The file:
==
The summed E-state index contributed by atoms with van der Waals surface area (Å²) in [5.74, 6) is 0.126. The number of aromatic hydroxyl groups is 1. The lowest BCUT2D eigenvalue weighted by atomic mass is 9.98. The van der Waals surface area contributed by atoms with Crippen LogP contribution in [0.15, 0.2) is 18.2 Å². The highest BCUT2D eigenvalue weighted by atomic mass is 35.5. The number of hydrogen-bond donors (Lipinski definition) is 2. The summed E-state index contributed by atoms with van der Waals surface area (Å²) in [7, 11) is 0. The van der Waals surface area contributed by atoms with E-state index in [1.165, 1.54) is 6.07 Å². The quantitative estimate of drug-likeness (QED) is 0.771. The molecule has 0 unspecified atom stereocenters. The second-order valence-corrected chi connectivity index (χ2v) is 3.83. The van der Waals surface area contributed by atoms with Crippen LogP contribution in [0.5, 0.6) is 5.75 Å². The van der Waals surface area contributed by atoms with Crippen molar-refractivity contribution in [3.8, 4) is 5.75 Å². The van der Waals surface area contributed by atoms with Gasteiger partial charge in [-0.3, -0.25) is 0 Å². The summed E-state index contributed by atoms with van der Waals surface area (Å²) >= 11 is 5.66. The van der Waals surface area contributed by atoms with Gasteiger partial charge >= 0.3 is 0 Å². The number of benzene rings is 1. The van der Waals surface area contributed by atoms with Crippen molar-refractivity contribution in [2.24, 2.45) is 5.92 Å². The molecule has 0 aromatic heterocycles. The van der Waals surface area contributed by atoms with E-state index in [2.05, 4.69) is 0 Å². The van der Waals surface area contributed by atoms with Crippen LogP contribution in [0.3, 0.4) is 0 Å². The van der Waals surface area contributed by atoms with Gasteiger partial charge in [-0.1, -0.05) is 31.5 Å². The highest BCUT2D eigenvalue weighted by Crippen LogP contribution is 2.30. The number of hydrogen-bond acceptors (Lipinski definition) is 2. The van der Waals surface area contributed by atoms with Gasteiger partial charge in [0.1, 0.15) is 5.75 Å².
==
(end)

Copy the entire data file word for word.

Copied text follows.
The summed E-state index contributed by atoms with van der Waals surface area (Å²) in [5.74, 6) is 0.126. The number of aromatic hydroxyl groups is 1. The lowest BCUT2D eigenvalue weighted by atomic mass is 9.98. The van der Waals surface area contributed by atoms with Crippen LogP contribution in [0.15, 0.2) is 18.2 Å². The highest BCUT2D eigenvalue weighted by atomic mass is 35.5. The number of hydrogen-bond donors (Lipinski definition) is 2. The summed E-state index contributed by atoms with van der Waals surface area (Å²) in [7, 11) is 0. The van der Waals surface area contributed by atoms with E-state index in [1.165, 1.54) is 6.07 Å². The quantitative estimate of drug-likeness (QED) is 0.771. The molecule has 0 unspecified atom stereocenters. The second-order valence-corrected chi connectivity index (χ2v) is 3.83. The van der Waals surface area contributed by atoms with Crippen LogP contribution in [0.5, 0.6) is 5.75 Å². The van der Waals surface area contributed by atoms with Crippen molar-refractivity contribution in [3.8, 4) is 5.75 Å². The van der Waals surface area contributed by atoms with Gasteiger partial charge in [-0.3, -0.25) is 0 Å². The summed E-state index contributed by atoms with van der Waals surface area (Å²) >= 11 is 5.66. The van der Waals surface area contributed by atoms with Gasteiger partial charge >= 0.3 is 0 Å². The number of benzene rings is 1. The van der Waals surface area contributed by atoms with Crippen molar-refractivity contribution in [2.24, 2.45) is 5.92 Å². The molecule has 0 aromatic heterocycles. The van der Waals surface area contributed by atoms with E-state index in [2.05, 4.69) is 0 Å². The van der Waals surface area contributed by atoms with Crippen LogP contribution in [0.3, 0.4) is 0 Å². The van der Waals surface area contributed by atoms with Gasteiger partial charge in [-0.1, -0.05) is 31.5 Å². The highest BCUT2D eigenvalue weighted by Crippen LogP contribution is 2.30. The number of hydrogen-bond acceptors (Lipinski definition) is 2. The van der Waals surface area contributed by atoms with Gasteiger partial charge in [0.1, 0.15) is 5.75 Å².